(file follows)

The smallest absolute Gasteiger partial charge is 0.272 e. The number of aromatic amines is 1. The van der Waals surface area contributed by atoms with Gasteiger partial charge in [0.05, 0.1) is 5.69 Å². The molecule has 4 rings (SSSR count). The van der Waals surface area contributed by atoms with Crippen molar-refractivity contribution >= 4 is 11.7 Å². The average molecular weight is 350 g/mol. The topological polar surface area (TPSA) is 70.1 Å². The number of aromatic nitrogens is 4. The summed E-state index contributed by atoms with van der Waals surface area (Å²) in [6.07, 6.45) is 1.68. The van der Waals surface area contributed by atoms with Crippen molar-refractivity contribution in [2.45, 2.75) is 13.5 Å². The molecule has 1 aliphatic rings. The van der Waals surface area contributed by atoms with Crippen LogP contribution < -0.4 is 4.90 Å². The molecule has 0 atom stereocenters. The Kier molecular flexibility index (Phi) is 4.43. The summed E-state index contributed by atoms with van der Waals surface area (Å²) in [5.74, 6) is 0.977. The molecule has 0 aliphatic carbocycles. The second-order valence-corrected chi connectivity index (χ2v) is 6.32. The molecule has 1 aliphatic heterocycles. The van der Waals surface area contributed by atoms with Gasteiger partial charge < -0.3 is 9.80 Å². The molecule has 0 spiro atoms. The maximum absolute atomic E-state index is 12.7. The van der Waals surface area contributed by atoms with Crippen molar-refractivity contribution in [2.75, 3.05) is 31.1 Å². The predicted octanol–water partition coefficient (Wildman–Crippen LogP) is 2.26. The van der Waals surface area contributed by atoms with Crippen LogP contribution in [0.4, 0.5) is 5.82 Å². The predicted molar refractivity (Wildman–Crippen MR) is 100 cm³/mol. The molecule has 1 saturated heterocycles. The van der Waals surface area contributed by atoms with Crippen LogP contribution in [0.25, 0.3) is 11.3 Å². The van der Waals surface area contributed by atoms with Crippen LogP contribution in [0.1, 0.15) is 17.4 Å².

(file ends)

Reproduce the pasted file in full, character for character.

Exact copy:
The smallest absolute Gasteiger partial charge is 0.272 e. The number of aromatic amines is 1. The van der Waals surface area contributed by atoms with Gasteiger partial charge in [0.05, 0.1) is 5.69 Å². The molecule has 4 rings (SSSR count). The van der Waals surface area contributed by atoms with Crippen molar-refractivity contribution >= 4 is 11.7 Å². The average molecular weight is 350 g/mol. The topological polar surface area (TPSA) is 70.1 Å². The number of aromatic nitrogens is 4. The summed E-state index contributed by atoms with van der Waals surface area (Å²) in [6.07, 6.45) is 1.68. The van der Waals surface area contributed by atoms with Crippen molar-refractivity contribution in [2.45, 2.75) is 13.5 Å². The molecule has 1 aliphatic rings. The van der Waals surface area contributed by atoms with Crippen LogP contribution < -0.4 is 4.90 Å². The molecule has 0 atom stereocenters. The Kier molecular flexibility index (Phi) is 4.43. The summed E-state index contributed by atoms with van der Waals surface area (Å²) in [5.74, 6) is 0.977. The molecule has 0 aliphatic carbocycles. The second-order valence-corrected chi connectivity index (χ2v) is 6.32. The molecule has 1 aliphatic heterocycles. The van der Waals surface area contributed by atoms with Gasteiger partial charge < -0.3 is 9.80 Å². The molecule has 0 spiro atoms. The maximum absolute atomic E-state index is 12.7. The van der Waals surface area contributed by atoms with Crippen molar-refractivity contribution in [2.75, 3.05) is 31.1 Å². The predicted octanol–water partition coefficient (Wildman–Crippen LogP) is 2.26. The van der Waals surface area contributed by atoms with Crippen LogP contribution in [0.4, 0.5) is 5.82 Å². The predicted molar refractivity (Wildman–Crippen MR) is 100 cm³/mol. The molecule has 1 saturated heterocycles. The van der Waals surface area contributed by atoms with Crippen LogP contribution in [0.25, 0.3) is 11.3 Å². The van der Waals surface area contributed by atoms with Crippen LogP contribution in [0.1, 0.15) is 17.4 Å².